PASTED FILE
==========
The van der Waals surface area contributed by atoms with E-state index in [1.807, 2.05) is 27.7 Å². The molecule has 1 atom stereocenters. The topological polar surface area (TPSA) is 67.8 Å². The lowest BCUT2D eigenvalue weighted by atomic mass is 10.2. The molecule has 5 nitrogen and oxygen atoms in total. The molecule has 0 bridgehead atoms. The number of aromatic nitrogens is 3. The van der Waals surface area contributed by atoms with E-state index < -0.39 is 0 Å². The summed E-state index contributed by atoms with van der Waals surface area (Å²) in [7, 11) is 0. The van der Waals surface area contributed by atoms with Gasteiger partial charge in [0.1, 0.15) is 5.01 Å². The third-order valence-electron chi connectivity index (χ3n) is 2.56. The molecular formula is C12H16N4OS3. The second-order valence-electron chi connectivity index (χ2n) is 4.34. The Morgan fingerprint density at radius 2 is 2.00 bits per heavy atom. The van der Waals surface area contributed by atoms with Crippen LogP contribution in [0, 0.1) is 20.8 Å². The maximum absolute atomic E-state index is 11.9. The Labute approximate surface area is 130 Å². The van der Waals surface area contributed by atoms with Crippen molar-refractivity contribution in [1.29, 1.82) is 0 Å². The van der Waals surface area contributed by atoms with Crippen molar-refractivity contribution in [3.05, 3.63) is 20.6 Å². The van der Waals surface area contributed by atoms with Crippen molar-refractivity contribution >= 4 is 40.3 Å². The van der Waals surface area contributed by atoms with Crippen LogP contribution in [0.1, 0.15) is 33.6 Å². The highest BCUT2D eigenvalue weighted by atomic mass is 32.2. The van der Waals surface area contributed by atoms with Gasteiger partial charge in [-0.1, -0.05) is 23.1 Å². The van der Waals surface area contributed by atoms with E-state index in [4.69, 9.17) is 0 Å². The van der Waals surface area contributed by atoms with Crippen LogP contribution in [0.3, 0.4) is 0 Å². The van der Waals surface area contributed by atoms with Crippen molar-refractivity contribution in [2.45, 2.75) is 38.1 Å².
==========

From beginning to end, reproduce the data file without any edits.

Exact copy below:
The van der Waals surface area contributed by atoms with E-state index in [1.807, 2.05) is 27.7 Å². The molecule has 1 atom stereocenters. The topological polar surface area (TPSA) is 67.8 Å². The lowest BCUT2D eigenvalue weighted by atomic mass is 10.2. The molecule has 5 nitrogen and oxygen atoms in total. The molecule has 0 bridgehead atoms. The number of aromatic nitrogens is 3. The van der Waals surface area contributed by atoms with E-state index < -0.39 is 0 Å². The summed E-state index contributed by atoms with van der Waals surface area (Å²) in [7, 11) is 0. The van der Waals surface area contributed by atoms with Gasteiger partial charge in [0.1, 0.15) is 5.01 Å². The third-order valence-electron chi connectivity index (χ3n) is 2.56. The molecular formula is C12H16N4OS3. The second-order valence-electron chi connectivity index (χ2n) is 4.34. The Morgan fingerprint density at radius 2 is 2.00 bits per heavy atom. The van der Waals surface area contributed by atoms with Crippen LogP contribution in [0, 0.1) is 20.8 Å². The maximum absolute atomic E-state index is 11.9. The Labute approximate surface area is 130 Å². The van der Waals surface area contributed by atoms with Crippen molar-refractivity contribution in [1.29, 1.82) is 0 Å². The van der Waals surface area contributed by atoms with Crippen molar-refractivity contribution in [3.05, 3.63) is 20.6 Å². The van der Waals surface area contributed by atoms with Crippen molar-refractivity contribution >= 4 is 40.3 Å². The van der Waals surface area contributed by atoms with Crippen LogP contribution in [0.1, 0.15) is 33.6 Å². The highest BCUT2D eigenvalue weighted by atomic mass is 32.2. The van der Waals surface area contributed by atoms with Gasteiger partial charge in [-0.1, -0.05) is 23.1 Å². The van der Waals surface area contributed by atoms with E-state index in [4.69, 9.17) is 0 Å². The van der Waals surface area contributed by atoms with Crippen LogP contribution in [0.3, 0.4) is 0 Å². The van der Waals surface area contributed by atoms with Crippen molar-refractivity contribution in [2.45, 2.75) is 38.1 Å².